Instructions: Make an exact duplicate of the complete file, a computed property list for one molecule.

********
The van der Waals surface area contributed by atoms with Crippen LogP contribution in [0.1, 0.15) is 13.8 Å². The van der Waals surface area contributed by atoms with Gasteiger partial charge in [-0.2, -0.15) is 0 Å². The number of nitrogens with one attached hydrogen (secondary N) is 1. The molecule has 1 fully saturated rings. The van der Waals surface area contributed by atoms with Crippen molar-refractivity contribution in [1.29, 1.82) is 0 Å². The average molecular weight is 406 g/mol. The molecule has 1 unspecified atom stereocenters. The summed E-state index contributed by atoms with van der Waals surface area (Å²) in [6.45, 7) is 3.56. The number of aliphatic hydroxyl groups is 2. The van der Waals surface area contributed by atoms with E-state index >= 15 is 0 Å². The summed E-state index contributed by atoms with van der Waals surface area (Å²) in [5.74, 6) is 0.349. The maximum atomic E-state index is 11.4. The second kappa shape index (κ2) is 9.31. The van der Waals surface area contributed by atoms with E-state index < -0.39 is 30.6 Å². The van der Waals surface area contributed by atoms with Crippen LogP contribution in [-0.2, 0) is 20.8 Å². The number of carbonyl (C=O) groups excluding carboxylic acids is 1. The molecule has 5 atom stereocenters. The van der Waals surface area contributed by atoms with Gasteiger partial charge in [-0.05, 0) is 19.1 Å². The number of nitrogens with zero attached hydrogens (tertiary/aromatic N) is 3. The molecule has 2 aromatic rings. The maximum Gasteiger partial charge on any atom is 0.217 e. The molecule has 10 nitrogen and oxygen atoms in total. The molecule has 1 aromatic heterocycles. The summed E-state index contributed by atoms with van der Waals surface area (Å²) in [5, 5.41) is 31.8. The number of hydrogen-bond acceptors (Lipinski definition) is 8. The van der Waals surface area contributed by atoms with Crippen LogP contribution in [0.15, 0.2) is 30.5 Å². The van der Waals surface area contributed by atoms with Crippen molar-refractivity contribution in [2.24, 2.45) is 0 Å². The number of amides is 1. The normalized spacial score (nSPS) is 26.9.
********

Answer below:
The van der Waals surface area contributed by atoms with Crippen LogP contribution in [0.1, 0.15) is 13.8 Å². The van der Waals surface area contributed by atoms with Gasteiger partial charge in [-0.2, -0.15) is 0 Å². The number of nitrogens with one attached hydrogen (secondary N) is 1. The molecule has 1 fully saturated rings. The van der Waals surface area contributed by atoms with Crippen molar-refractivity contribution in [1.29, 1.82) is 0 Å². The average molecular weight is 406 g/mol. The molecule has 1 unspecified atom stereocenters. The summed E-state index contributed by atoms with van der Waals surface area (Å²) in [6.45, 7) is 3.56. The number of aliphatic hydroxyl groups is 2. The van der Waals surface area contributed by atoms with E-state index >= 15 is 0 Å². The summed E-state index contributed by atoms with van der Waals surface area (Å²) in [5.74, 6) is 0.349. The maximum atomic E-state index is 11.4. The second kappa shape index (κ2) is 9.31. The van der Waals surface area contributed by atoms with E-state index < -0.39 is 30.6 Å². The van der Waals surface area contributed by atoms with Crippen LogP contribution in [-0.2, 0) is 20.8 Å². The number of carbonyl (C=O) groups excluding carboxylic acids is 1. The molecule has 5 atom stereocenters. The van der Waals surface area contributed by atoms with Gasteiger partial charge in [-0.05, 0) is 19.1 Å². The number of nitrogens with zero attached hydrogens (tertiary/aromatic N) is 3. The molecule has 2 aromatic rings. The maximum Gasteiger partial charge on any atom is 0.217 e. The molecule has 10 nitrogen and oxygen atoms in total. The molecule has 1 aromatic heterocycles. The summed E-state index contributed by atoms with van der Waals surface area (Å²) in [5, 5.41) is 31.8. The number of hydrogen-bond acceptors (Lipinski definition) is 8. The van der Waals surface area contributed by atoms with Crippen LogP contribution in [0.15, 0.2) is 30.5 Å². The van der Waals surface area contributed by atoms with Crippen molar-refractivity contribution in [2.24, 2.45) is 0 Å². The number of amides is 1. The normalized spacial score (nSPS) is 26.9.